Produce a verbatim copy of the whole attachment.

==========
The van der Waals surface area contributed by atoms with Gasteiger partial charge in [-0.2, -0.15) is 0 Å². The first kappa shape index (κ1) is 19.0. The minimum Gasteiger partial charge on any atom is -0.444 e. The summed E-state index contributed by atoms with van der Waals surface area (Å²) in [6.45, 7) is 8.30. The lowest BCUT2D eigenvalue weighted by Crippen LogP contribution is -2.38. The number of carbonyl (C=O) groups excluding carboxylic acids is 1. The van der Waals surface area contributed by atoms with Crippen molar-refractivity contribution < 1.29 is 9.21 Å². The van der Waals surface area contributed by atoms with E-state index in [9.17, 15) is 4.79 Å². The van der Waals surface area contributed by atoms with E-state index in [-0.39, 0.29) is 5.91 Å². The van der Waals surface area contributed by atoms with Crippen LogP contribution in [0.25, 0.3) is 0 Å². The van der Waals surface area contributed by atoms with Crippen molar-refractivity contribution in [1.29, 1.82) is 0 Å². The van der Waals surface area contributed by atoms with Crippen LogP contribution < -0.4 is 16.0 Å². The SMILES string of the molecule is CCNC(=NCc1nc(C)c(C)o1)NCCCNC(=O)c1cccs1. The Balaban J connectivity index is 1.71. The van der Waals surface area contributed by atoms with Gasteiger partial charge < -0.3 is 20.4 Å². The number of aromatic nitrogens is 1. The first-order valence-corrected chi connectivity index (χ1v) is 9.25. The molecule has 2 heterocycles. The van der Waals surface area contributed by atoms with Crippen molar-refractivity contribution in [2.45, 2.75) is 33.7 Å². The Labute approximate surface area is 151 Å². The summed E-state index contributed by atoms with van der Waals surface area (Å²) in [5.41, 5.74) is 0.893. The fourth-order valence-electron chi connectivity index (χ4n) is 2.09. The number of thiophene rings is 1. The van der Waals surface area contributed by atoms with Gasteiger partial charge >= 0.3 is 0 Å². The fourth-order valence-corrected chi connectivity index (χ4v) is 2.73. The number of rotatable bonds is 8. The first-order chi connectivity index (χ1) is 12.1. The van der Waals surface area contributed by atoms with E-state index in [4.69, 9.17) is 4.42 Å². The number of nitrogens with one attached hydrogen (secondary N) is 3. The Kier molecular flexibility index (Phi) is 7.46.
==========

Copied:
The van der Waals surface area contributed by atoms with Gasteiger partial charge in [-0.2, -0.15) is 0 Å². The first kappa shape index (κ1) is 19.0. The minimum Gasteiger partial charge on any atom is -0.444 e. The summed E-state index contributed by atoms with van der Waals surface area (Å²) in [6.45, 7) is 8.30. The lowest BCUT2D eigenvalue weighted by Crippen LogP contribution is -2.38. The number of carbonyl (C=O) groups excluding carboxylic acids is 1. The van der Waals surface area contributed by atoms with Crippen molar-refractivity contribution < 1.29 is 9.21 Å². The van der Waals surface area contributed by atoms with E-state index in [9.17, 15) is 4.79 Å². The van der Waals surface area contributed by atoms with E-state index in [-0.39, 0.29) is 5.91 Å². The van der Waals surface area contributed by atoms with Crippen LogP contribution in [0.25, 0.3) is 0 Å². The van der Waals surface area contributed by atoms with Crippen molar-refractivity contribution in [1.29, 1.82) is 0 Å². The van der Waals surface area contributed by atoms with Crippen LogP contribution < -0.4 is 16.0 Å². The SMILES string of the molecule is CCNC(=NCc1nc(C)c(C)o1)NCCCNC(=O)c1cccs1. The Balaban J connectivity index is 1.71. The van der Waals surface area contributed by atoms with Gasteiger partial charge < -0.3 is 20.4 Å². The number of aromatic nitrogens is 1. The first-order valence-corrected chi connectivity index (χ1v) is 9.25. The molecule has 2 heterocycles. The van der Waals surface area contributed by atoms with Crippen molar-refractivity contribution in [2.45, 2.75) is 33.7 Å². The Labute approximate surface area is 151 Å². The summed E-state index contributed by atoms with van der Waals surface area (Å²) in [5.41, 5.74) is 0.893. The fourth-order valence-electron chi connectivity index (χ4n) is 2.09. The number of thiophene rings is 1. The van der Waals surface area contributed by atoms with Gasteiger partial charge >= 0.3 is 0 Å². The fourth-order valence-corrected chi connectivity index (χ4v) is 2.73. The number of rotatable bonds is 8. The first-order chi connectivity index (χ1) is 12.1. The van der Waals surface area contributed by atoms with E-state index in [4.69, 9.17) is 4.42 Å². The number of nitrogens with one attached hydrogen (secondary N) is 3. The Kier molecular flexibility index (Phi) is 7.46.